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|11th Governor of Restored Proprietary Government|
|Preceded by||Benjamin Tasker Sr.|
|Succeeded by||Robert Eden|
|Died||November 9,1790 71–72) (aged|
Horatio Sharpe (1718 – November 9,1790) was the 22nd proprietary governor of Maryland from 1753 to 1768 under the restored proprietary government of Maryland.
Horatio Sharpe was born in Hull,Yorkshire,England in 1718 to parents William Sharpe Sr. and Margaret Beake,  of Beak Street,Piccadilly in London and Elstree in Hertfordshire. He was one of 16 children,of whom nine brothers and four sisters survived their father.  Sharpe's older brothers were William,John,Nicholas,Joshua,Thomas,Charles,Gregory,and Philip Sharpe. His four sisters were Mary,Elizabeth,Gulielma-Maria and Anne. His brother Gregory Sharpe (1713–1771) was appointed Master of the Temple in 1763 and was chaplain to George III. His brother William Sharpe of Brocklee Hill,Elstree in Hertfordshire (b. abt 1696 –d. 1767) was clerk of the council. His brother John Sharpe Esq. of Lincoln's Inn (abt 1700–1756) was Solicitor to the Treasury. 
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He was commissioned in the King's forces in 1745 as a Captain and fought in the Jacobite rising against the Scots. He served with the 20th Regiment of Foot and the Marines. Later he is found in the West Indies as a Lieutenant-Colonel. He served until his appointment by Frederick Calvert,6th Baron Baltimore as the proprietary Maryland colonial governor. (Following Samuel Ogle,who had died.) Horatio Sharpe was the brother of Lord Baltimore's guardian (William). He arrived in Maryland in August 1753.
Appointed by the King in 1754 as the Royal Commander in Chief of all British Forces and commander of colonial forces for the protection of Virginia and adjoining Colonies,Sharpe was superseded by the arrival Maj. Gen. Edward Braddock in 1755. Prior to Sharpe's service,Colonel James Innes had commanded all provincial soldiers.
He was a capable civil and military administrator,gentleman-farmer,slave owner,horse collector,hospitable host,and friend of George Mason and George Washington. 
Horatio Sharpe also built Whitehall on the outskirts of Annapolis (Whitehall Road,Skidmore,Anne Arundel County). Now a National Historic Landmark,Whitehall was designed by Joseph Horatio Anderson,who was also the architect of the Maryland State House. It served as Sharpe's residence from the time of his enforced retirement in 1769 until his return to England in 1773.
Between 1760 and 1765,according to a 1912 biography,"The governor spent as much of his time as was possible at Whitehall,amusing himself with his favourite pursuit of farming",with most of the labor provided by slaves:
No kinder master could be found,and his large retinue of negro slaves and indentured white servants were supremely happy. The duty of looking after the welfare and comfort of those under him was faithfully discharged.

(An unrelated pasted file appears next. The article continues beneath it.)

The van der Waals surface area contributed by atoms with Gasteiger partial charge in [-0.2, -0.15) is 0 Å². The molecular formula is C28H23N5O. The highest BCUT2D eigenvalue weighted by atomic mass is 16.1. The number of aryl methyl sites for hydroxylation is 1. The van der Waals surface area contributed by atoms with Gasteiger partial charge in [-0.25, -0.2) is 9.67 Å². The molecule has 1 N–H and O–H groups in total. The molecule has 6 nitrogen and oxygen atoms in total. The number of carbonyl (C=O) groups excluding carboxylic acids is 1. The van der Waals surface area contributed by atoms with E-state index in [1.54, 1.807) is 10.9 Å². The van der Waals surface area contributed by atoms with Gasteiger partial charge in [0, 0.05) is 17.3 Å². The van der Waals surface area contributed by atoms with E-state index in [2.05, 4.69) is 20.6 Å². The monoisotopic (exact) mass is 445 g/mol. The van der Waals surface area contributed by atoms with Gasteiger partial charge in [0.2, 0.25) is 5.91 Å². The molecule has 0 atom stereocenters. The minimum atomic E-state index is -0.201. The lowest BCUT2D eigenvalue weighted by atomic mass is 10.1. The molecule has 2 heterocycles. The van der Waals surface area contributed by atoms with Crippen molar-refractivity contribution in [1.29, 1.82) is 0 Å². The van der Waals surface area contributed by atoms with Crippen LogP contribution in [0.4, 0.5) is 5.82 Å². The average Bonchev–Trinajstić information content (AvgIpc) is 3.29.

He returned to England to attend to family matters in 1773 and remained there until his death in 1790. In the Maryland Confiscation Act of 1780,Horatio Sharpe is specifically mentioned by name. He was encouraged by the new state of Maryland to return from England to Maryland and reclaim his lands. Barring that,he was permitted to sell or dispose of all his Maryland properties. Sharpe sold or gave his Maryland properties to his long-time secretary,John Ridout,who had stayed in Maryland during the Revolutionary War to protect his former employer's property.
Sir Robert Eden,1st Baronet (1741–1784) was the last Royal Governor of Maryland. He followed Horatio Sharpe as governor in 1769.
Sharpe died on November 9,1790 in Hampstead in London. 
In 1763,Sharpsburg,Maryland was named in honor of Sharpe by his friend and the town's founder,Joseph Chapline. 
Sharpsburg is a town in Washington County,Maryland,United States,located approximately 13 miles (21 km) south of Hagerstown. The population was 705 at the 2010 census.
Sir Robert Eden,1st Baronet,of Maryland,23rd Proprietary Governor of Maryland was a British colonial official and the last Royal Governor of Maryland. Although a popular governor and an able administrator,Eden's authority was overthrown by the events of the American Revolution,and in June 1776 he was invited by the Maryland Convention to leave for England. Eden was well-regarded at home and in the same year,1776,he was made a baronet. He eventually returned to Maryland where he died in 1784 at the age of 42. He was buried in Annapolis and was succeeded in the baronetcy by his eldest son,Frederick,a noted author.